Trouble in Online Lawyerland

Along with another round of layoffs, legal-advice site may also be on the block

Is the World Wide Web big enough to hold 130 e-law sites? (See BW Online, 1/16/01, "The Wild World Web of E-Law"). Maybe not:, whose prestigious backers make it the online equivalent of a white-shoe firm, is saying it may have to find a buyer.

Chief Executive Neal Simon confirmed a report in, a Washington Post Web site, that his Silver Spring (Md.)-based company has dismissed nine people -- the second round of layoffs since November -- and reduced the staff to 23. Simon didn't want to give much detail to BusinessWeek Online about problems at the site, which was launched in November, 1999, and offers discount legal services to consumers and small businesses. Nor would he put a figure on how much cash is left from the initial hoard of more than $10 million invested.


  What Simon did say was that USLaw continues to "grow and prosper," with revenue climbing 15% per month -- mainly from 420 law firms that pay an average $200 a month to participate, contributing the bulk of the site's revenue. USLaw also offers interactive legal forms for do-it-yourself litigants and online advisory chats with attorneys.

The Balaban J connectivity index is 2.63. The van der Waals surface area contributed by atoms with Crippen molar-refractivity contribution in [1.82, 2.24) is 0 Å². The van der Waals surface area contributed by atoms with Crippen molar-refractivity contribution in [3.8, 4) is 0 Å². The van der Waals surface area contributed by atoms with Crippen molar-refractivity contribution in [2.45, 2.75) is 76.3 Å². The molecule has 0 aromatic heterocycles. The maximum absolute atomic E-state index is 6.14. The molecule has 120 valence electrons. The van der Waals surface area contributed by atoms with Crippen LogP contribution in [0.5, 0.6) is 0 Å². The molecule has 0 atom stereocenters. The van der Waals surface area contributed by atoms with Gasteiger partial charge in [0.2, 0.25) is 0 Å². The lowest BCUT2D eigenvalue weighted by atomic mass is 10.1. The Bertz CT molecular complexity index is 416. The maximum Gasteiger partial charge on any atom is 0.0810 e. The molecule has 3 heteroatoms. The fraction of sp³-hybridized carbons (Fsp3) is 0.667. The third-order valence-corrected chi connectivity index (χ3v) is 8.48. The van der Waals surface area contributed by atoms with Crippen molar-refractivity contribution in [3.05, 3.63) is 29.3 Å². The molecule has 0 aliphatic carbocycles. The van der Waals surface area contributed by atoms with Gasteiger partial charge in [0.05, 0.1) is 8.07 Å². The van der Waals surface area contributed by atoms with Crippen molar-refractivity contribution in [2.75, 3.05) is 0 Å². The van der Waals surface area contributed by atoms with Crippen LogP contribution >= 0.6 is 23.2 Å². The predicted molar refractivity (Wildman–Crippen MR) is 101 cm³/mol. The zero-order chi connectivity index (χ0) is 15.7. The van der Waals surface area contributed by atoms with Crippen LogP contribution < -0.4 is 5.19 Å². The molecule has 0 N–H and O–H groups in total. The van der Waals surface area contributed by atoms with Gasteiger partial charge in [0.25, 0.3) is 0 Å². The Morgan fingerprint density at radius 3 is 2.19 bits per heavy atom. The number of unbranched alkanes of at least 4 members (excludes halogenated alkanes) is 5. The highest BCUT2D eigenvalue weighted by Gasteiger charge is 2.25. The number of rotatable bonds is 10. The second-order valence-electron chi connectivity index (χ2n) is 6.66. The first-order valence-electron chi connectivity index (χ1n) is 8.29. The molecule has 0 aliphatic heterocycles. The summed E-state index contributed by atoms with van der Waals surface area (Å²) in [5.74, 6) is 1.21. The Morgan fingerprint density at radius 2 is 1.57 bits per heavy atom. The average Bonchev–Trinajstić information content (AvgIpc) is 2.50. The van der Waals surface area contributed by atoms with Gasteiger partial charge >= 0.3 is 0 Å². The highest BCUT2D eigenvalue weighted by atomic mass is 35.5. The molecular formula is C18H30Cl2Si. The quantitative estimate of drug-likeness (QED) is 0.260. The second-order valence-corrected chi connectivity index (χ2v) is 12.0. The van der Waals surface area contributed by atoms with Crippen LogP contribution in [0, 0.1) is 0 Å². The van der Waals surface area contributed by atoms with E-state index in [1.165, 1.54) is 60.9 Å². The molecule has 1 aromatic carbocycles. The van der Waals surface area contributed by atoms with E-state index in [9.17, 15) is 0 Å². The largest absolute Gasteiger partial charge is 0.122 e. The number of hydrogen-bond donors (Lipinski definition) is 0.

The squeeze at USLaw is surprising, in part because of its big-name backers and legal advisory board. USLaw received financing from a group that included UBS Capital America and Broadview Capital, and its advisory board lists the deans of Vanderbilt and Michigan University law schools and Harvard University's Kennedy School of Government.

So far, layoffs have included sales people and staffers working on the site's 24-hour, seven-day-a-week chat service, which gives users informal legal opinions for $9.95 per request. Simon has reduced the time the chat forum is online -- it will now be limited to weekdays -- after finding little demand for legal advice in the wee hours. He also has postponed the addition of new products.

Aside from selling the company, USLaw also is seeking new financing in hopes of continuing as an independent entity. What if those efforts fail? Simon says he's committed to doing whatever will create the most value for his investors. As most other Web entrepreneurs will tell you, that's a tall order.

By Rick Green in New York

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